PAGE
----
I have meniscus pain in my knee. Two surgeries showed no injury but just muscular tension. Hurts like hell to be just muscular but whatever. Road cycling has actually helped with my knee issues. The more I ride the less it hurts. After a few days of no riding itís all stiff and aches.

    I suspect once I find the sweet spot on my bike fit all will be well like it was on my other bike. Also I may need to adjust the suspension as well. We did it quickly at the LBS but it probably could be fine tuned.
    Have you done any strength training for your knee or physical therapy?
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    Looks like you even have a Little Giant Ladder
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    Saddle height and position is the likely culprit, especially since you're switching to flats. They'll put your foot in a different position from the clipless so gotta take that into consideration. When I ride clipless, the pedal spindle is usually under the ball of my foot but on flats it's farther back (yours may differ depending on setup/riding style). Other differences like pedal/shoe sole thickness should also be taken into account.

    The other thing to think about is the fact that you're out of the saddle a lot more off road, which can stress muscles/joints differently than just spinning on the road. It's always a good idea to take it easy until you're adjusted when doing a new sport (yeah, they're both bikes but as mentioned, how you ride them is quite different).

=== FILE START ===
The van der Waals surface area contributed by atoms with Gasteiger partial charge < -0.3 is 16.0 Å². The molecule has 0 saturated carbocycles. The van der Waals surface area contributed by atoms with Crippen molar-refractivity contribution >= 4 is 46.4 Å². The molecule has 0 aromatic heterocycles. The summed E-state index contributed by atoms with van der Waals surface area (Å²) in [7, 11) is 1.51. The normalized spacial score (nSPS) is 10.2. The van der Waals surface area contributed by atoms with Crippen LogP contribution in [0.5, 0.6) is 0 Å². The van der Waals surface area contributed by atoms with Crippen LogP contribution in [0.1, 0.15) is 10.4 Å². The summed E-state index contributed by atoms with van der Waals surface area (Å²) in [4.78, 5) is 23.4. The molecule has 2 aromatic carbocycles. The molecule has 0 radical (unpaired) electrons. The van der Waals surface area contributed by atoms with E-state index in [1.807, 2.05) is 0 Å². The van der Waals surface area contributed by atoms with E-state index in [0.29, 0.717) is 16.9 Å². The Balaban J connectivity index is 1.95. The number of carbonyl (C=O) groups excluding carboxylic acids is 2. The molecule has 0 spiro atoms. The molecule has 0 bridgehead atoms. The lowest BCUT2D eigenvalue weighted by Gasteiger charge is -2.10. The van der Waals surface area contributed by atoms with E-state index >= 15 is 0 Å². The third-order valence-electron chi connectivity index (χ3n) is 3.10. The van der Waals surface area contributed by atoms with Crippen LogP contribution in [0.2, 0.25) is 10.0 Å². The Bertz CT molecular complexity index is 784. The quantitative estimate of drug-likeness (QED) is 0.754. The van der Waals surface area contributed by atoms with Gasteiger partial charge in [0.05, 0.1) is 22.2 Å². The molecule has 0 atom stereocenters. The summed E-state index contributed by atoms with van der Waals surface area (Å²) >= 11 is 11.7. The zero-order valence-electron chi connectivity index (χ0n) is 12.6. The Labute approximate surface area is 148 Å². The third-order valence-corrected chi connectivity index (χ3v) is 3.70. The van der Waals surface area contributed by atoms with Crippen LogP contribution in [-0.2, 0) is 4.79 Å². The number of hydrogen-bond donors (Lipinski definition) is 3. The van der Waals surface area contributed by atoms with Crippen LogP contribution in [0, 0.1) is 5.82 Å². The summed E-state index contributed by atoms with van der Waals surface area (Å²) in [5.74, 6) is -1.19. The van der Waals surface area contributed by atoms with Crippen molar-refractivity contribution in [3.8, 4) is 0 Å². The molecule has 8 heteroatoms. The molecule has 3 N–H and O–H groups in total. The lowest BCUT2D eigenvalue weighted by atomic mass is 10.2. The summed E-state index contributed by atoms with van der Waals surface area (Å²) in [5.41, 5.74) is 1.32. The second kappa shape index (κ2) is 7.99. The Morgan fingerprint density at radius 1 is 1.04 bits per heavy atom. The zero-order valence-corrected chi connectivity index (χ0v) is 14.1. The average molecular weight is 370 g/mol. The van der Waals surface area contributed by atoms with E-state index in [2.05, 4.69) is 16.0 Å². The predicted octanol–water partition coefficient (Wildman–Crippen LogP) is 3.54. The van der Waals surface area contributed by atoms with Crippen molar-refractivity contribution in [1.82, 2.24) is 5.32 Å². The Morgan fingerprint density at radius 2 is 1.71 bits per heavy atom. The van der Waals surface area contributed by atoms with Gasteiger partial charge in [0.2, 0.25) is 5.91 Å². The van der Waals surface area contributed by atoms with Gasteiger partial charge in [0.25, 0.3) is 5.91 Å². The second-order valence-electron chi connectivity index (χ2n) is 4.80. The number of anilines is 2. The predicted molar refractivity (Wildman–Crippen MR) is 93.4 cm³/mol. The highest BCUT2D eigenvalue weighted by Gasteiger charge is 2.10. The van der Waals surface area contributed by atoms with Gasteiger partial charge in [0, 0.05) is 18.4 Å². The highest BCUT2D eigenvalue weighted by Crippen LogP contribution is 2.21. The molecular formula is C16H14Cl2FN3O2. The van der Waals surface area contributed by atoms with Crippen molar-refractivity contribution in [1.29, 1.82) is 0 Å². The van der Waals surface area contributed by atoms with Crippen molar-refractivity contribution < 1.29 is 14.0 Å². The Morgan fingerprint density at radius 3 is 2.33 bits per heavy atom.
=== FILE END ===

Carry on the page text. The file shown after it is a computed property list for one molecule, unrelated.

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    Mountain bike geometry has dramatically changed in the last few years, and bike shops tend to be very slow to adapt. It concerns me any time I see someone has been "fit" to a modern mountain bike. That often means some lbs guy stuck in the early 2000's is trying to fit you like we used to fit 26ers with 100mm stems.

    Its safe to say if your knees hurt, your fit is wrong.

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    FWIW: The shops I frequent are staffed by cycling nuts who live on the bleeding edge. They're ahead of the curve if anything.
    Do the math.

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    Quote Originally Posted by noapathy View Post
    The other thing to think about is the fact that you're out of the saddle a lot more off road, which can stress muscles/joints differently than just spinning on the road. It's always a good idea to take it easy until you're adjusted when doing a new sport (yeah, they're both bikes but as mentioned, how you ride them is quite different).
    What he said, plus more torque application and less spinning

    My second season of MTB underway after being a roadie for a couple of decades. Lots more going slowly and powering through obstacles. Lots less high rpm, low torque scenarios. That's what made me sore for a while!